Is the US losing interest in patents?
The IPKat has been reading on eWorldWire about how the number of new patent infringement cases in the US dropped in 2005 by over 10 percent. According to a study by litigation analysis firm LegalMetric, this is an unusual event that bucks the trend: each year from 1994 to 2004 has shown an increase in the number of patent cases over the previous year.
The decline seems to be specific to patent cases. The number of trade mark cases, for example, continued to increase from 2004 to 2005. According to LegalMetric's study, the number of patent cases filed in 2005 was over 200 fewer than predicted, based upon trends from previous years. Newly issued patents fell by 13 percent, also against the run of things.
The IPKat wonder why there should be a drop in litigation. An increase in "invisible" dispute resolution procedures such as mediation and arbitration might be a partial explanation, as might be a higher level of licensing (and cross-licensing) as pooling and cartelisation become more widely accepted as pro- rather than anti-competitive devices in some industrial sectors.
As for the decrease in patent filings, it can't be lack of ambition, lack of protectable innovations or lack of money, he's sure. Could it perhaps be that businesses are investing more in alternative means of protecting their innovations?
Merpel's more suspicious. Can it be that the trolls are waiting till the damages are monumentally high before commencing their litigation?
More on "world treaties"
Further to his recent musings, the IPKat's friend Phill writes again:
"you suggest that it is strange that a 'world treaty' is specified as a Community treaty, so I thought I might give a bit more background. First, Council Decision 2000/278 requires all member States and the EC to ratify the WPPT and WCT together. Further, it is not new for 'world treaties' to be specified. The WTO Agreement (including TRIPS) is also a specified Community treaty (see SI 1995/265).Thanks again, Phill. The IPKat promises not to suggest again that it seems strange that a world treaty is specified as Community legislation (even if it is ...) .
In addition most of the main IP Treaties also impose Community obligations because of the EEA Agreement (which is a Community treaty: see section 1(2) of the European Communities Act 1972). Article 5 of Protocol 28 to the EEA Agreement requires member States to adhere to Berne, Paris, Budapest, Madrid Protocol, PCT, Rome etc by 1 January 1995. Therefore, anything necessary to implement those treaties would (probably) also be a Community obligation and so the relevant provisions could be implemented under section 2(2) of the 1972 Act. Protocol 28 to the EEA is available here".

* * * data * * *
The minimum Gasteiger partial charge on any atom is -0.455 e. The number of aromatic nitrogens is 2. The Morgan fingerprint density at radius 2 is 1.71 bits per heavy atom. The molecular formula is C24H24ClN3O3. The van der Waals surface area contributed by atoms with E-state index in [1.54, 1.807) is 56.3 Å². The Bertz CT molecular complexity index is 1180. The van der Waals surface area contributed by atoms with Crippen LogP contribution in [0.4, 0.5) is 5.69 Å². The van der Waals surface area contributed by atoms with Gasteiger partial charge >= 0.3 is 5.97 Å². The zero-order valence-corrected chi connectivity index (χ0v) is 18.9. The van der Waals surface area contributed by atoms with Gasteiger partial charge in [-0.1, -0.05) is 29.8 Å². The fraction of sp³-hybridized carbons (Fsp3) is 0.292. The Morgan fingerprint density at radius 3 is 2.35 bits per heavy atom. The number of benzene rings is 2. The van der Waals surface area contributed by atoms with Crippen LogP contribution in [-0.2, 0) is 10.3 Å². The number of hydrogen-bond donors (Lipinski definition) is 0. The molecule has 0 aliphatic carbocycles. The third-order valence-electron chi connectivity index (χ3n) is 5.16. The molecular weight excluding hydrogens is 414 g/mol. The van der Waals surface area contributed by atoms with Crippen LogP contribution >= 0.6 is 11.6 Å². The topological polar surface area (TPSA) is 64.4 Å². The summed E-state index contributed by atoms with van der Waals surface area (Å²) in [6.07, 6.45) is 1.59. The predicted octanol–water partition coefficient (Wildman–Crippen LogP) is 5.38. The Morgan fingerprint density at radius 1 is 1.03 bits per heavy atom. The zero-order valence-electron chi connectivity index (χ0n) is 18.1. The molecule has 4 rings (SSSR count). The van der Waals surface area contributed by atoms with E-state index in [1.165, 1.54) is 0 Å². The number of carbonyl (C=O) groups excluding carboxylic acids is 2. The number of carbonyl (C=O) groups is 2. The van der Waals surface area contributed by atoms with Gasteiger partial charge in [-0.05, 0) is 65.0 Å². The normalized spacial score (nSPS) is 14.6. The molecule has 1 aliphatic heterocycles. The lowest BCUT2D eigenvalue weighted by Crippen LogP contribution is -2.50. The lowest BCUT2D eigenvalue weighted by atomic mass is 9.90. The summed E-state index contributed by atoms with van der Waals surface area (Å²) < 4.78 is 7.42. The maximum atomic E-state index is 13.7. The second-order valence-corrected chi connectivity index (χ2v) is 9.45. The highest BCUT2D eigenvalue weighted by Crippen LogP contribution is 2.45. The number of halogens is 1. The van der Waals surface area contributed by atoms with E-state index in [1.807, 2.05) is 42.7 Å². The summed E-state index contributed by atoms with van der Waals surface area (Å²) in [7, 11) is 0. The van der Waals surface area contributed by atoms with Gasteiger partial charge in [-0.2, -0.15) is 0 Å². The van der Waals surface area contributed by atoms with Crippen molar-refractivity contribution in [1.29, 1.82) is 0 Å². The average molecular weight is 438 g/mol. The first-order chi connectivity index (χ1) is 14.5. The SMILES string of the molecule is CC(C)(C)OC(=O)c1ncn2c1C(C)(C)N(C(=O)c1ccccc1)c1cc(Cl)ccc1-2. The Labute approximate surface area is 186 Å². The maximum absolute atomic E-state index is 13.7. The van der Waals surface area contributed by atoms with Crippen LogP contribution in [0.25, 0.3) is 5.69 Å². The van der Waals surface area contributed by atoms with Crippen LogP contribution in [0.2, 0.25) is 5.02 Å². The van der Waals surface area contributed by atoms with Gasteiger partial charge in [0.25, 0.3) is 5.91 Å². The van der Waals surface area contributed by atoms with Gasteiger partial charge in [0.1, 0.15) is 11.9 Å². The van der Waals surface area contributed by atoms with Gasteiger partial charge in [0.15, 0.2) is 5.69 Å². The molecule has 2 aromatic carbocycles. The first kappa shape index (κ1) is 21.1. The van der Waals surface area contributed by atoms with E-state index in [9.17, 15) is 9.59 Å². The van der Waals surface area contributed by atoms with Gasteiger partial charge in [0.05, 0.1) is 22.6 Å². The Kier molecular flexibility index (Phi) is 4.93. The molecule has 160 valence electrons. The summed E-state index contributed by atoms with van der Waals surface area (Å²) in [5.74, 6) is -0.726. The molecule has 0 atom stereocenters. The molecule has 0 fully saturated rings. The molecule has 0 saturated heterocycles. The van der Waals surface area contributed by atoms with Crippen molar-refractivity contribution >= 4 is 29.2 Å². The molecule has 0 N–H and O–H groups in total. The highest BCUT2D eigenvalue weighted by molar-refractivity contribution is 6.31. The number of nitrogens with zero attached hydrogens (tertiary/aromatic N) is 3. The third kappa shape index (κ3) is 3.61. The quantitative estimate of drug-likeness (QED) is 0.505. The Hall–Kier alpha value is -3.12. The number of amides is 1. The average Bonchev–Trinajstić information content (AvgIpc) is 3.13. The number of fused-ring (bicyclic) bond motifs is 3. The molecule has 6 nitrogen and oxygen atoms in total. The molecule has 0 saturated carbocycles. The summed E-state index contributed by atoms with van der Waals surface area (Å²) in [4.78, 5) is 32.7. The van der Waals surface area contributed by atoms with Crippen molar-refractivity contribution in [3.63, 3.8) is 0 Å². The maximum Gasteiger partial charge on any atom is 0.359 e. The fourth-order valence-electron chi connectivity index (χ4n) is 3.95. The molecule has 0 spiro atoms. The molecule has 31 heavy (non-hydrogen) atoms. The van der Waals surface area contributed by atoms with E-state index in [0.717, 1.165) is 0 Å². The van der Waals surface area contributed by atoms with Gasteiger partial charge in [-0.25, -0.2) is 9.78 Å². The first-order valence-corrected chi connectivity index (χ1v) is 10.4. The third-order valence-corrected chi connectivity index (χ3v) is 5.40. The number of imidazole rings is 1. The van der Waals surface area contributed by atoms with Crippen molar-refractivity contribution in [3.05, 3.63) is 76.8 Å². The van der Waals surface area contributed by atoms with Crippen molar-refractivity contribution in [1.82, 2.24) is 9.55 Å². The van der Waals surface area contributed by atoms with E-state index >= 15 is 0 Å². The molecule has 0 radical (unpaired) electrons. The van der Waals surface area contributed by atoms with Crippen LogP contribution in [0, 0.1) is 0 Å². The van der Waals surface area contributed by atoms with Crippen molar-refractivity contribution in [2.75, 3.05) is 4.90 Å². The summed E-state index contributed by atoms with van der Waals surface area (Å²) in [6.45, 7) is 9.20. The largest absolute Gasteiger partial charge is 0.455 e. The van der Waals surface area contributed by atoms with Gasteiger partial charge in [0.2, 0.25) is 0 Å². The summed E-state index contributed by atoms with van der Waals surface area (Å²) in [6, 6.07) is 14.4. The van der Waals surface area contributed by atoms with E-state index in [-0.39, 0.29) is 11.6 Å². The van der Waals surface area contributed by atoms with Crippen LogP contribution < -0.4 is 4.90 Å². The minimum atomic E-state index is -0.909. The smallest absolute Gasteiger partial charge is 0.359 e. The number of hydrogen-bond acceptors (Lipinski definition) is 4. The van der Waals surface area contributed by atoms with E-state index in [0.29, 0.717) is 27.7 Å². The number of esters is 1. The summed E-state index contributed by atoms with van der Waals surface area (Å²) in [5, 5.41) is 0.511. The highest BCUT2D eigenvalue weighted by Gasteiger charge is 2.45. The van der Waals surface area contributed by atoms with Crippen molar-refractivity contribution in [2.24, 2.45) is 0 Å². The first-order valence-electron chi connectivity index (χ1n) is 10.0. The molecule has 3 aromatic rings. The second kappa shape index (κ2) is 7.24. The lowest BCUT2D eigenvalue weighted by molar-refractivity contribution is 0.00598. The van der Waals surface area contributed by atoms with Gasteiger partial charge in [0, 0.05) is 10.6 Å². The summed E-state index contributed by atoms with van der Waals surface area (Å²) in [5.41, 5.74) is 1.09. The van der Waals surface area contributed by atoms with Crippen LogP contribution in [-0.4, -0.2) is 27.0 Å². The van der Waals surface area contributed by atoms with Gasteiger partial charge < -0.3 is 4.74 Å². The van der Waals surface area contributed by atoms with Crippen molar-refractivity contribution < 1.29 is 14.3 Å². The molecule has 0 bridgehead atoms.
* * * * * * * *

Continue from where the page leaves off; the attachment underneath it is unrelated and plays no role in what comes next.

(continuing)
Ilanah adds her twopence-worth: Contrary to what Jeremy is suggesting, the current way of doing things actually seems to be the most practical. There are 3 options:
(i) allow any treaty that has mixed Community and non-Community obligations to be designated as a Community treaty (this is the current solution);
(ii) forbid any treaty that has mixed Community and non-Community obligations from being designated as a Community treaty (this could make it difficult for the UK to implement its Community obligations and consequently put us in breach of EU law) or
(iii) only allow those elements of treaties which are within the Community sphere of influence to be designated as Community treaties and exclude those elements of treaties which are not Community obligations from being designated (strictly this would be the most legally sound solution, but carving up treaties into their Community and non-Community elements would be an administrative nightmare and again might slow the UK down in fulfilling its Community obligations.